It is friends on whom you can count when you are down and "who will ward off all the hatred all around". Here, the repetition of the word "all" stretches the idea that everyone is reliant on someone, be it his friends or his family.

With this song the band tries to give guidance on how to get a grip on your life, but they also remind you to be grateful that you have such caring friends and family.

4. Conclusion

There is a subtle distinction between the music of "Stiff Little Fingers" and the music of other punk bands. It is worth noting that "Green Day", a currently famous punk band, does almost the same thing. They also criticize society - in this case mainly the United States' policies. They want to show that the Iraq War (for instance) is preposterous and that it is therefore crucial that people get involved with politics in order to contribute to society and avert disaster. "Stiff Little Fingers" were one of the first bands ever to introduce this style of "punk". Around 1980 they broke several taboos by criticizing the government, for example. Nowadays that is nothing special but back then it was a huge risk. That sort of criticism was widely considered to be highly offensive and their developing career could have been at stake. The type of music was thus totally new - there had never been anything like it before - so that was indeed a substantial invention by the band.

That is not the only difference between "Stiff Little Fingers" and other punk bands. They do not simply complain to receive attention, as is common among most punks. They try to change something with their lyrics. If you hear the songs or read their verses you can feel that they are dead serious about it.

Analyzing all those topics, one still has to keep in mind the main subject that let the band write about all that in the first place. The often difficult circumstances in Northern Ireland during "The Troubles", under which most of the members of

"Stiff Little Fingers" had to grow up, is the main reason that they are so concerned with those sorts of issues. Though the times of the "The Troubles" are more or less over, that does not mean the situation in Northern Ireland has dramatically changed. It is true that the IRA disarmed a few years ago and promised to give up their policy of terrorism.

There are no armed riots or attacks anymore; the problems shifted to another level though. Now the land has to face - like most European countries - other challenges, like the collapsing of the welfare system.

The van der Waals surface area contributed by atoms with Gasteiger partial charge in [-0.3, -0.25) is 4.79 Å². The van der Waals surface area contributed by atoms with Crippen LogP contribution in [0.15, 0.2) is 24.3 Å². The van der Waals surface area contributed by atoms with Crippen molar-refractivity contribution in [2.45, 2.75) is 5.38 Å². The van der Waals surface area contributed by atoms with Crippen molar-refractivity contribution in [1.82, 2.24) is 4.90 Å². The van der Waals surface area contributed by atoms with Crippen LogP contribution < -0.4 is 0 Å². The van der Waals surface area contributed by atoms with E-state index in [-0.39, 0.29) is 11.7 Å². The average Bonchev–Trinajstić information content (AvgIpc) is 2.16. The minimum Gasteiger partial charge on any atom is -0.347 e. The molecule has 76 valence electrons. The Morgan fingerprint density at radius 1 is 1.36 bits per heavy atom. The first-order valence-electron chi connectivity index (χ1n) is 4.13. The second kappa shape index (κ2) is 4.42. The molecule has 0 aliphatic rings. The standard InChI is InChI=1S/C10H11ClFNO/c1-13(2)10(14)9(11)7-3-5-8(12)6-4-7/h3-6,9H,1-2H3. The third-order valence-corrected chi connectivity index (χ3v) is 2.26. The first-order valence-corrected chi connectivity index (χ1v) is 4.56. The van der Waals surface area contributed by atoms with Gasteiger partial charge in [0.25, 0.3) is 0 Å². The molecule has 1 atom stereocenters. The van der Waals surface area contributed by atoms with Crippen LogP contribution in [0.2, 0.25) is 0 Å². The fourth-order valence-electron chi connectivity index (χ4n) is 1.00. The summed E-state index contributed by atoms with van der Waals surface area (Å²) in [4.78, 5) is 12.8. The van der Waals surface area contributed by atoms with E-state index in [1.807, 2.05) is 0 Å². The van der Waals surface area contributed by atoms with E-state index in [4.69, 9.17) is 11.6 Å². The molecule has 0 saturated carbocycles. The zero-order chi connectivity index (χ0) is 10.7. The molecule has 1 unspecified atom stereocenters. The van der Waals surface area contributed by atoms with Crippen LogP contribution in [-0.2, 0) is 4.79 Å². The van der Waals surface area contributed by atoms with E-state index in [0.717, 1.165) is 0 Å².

However, the essential question remains: did the band contribute to the improvement of the situation in Northern Ireland? One has to admit that the influence of a band is way too small to effect elementary changes in a whole country. It is an incontrovertible fact that they simply do not have enough attention and fame - and they are probably not going to ever reach that status due to their advanced age - to shake the land up. But that is not what you would expect from a band, is it?

5. Appendix

5.1 Lyrics

All the Rest

He's drinkin' supermarket cider
In a doorway in the town
And he's shouting 'bout the government
And how they let him down
He's got a sister lives in Brixton
Always tried to do her best
Yet she winds up broke and shafted
Just the same as all the rest

He's got a torn and greasy greatcoat
And a New York Yankees vest
And some strongly held opinions
That he must get off his chest
Yet his friends don't think about him
They all gave him up for dead
And they all got real embarrassed
About the problems with his head

(Chorus:)
Shout it out! (Shout it out with me)
Shout it out! (It's a mystery)
Shout it out! ('cause what I can't see)
Why he's invisible to them
Yet so obvious to me

He make his home in cardboard boxes
And the pigeons are his friends
And you cross over to avoid him
Never try to make amends
For the way that he's been treated
And we all must share the blame
And we never look him in the eye
And never ask his name

(Chorus)

I thought we were past this stage
Never in this day and age
These things are still going on
Tell me where did we go wrong
I thought we had changed for good
Maybe I misunderstood
Does our new and caring nation
Only care for politicians
Those that have will all do well
All the rest can go to hell

(Chorus x2)



Bits of Kids

It was nothing like that in my day, not here in my town
We didn't get things all our way till we were full-grown
Now they go into pubs, and you're gonna get mugged in my town
So you read about it every day, in the headlines
How they take and take and drive away, sex and late nights
And it's gotta be wrong, because they're so young

They're only bits of kids, they're only bits of kids
It's always bits of kids today

She makes the breakfast, one of eight, all in one room
Each uncle's call keeps them up late, yes, in this town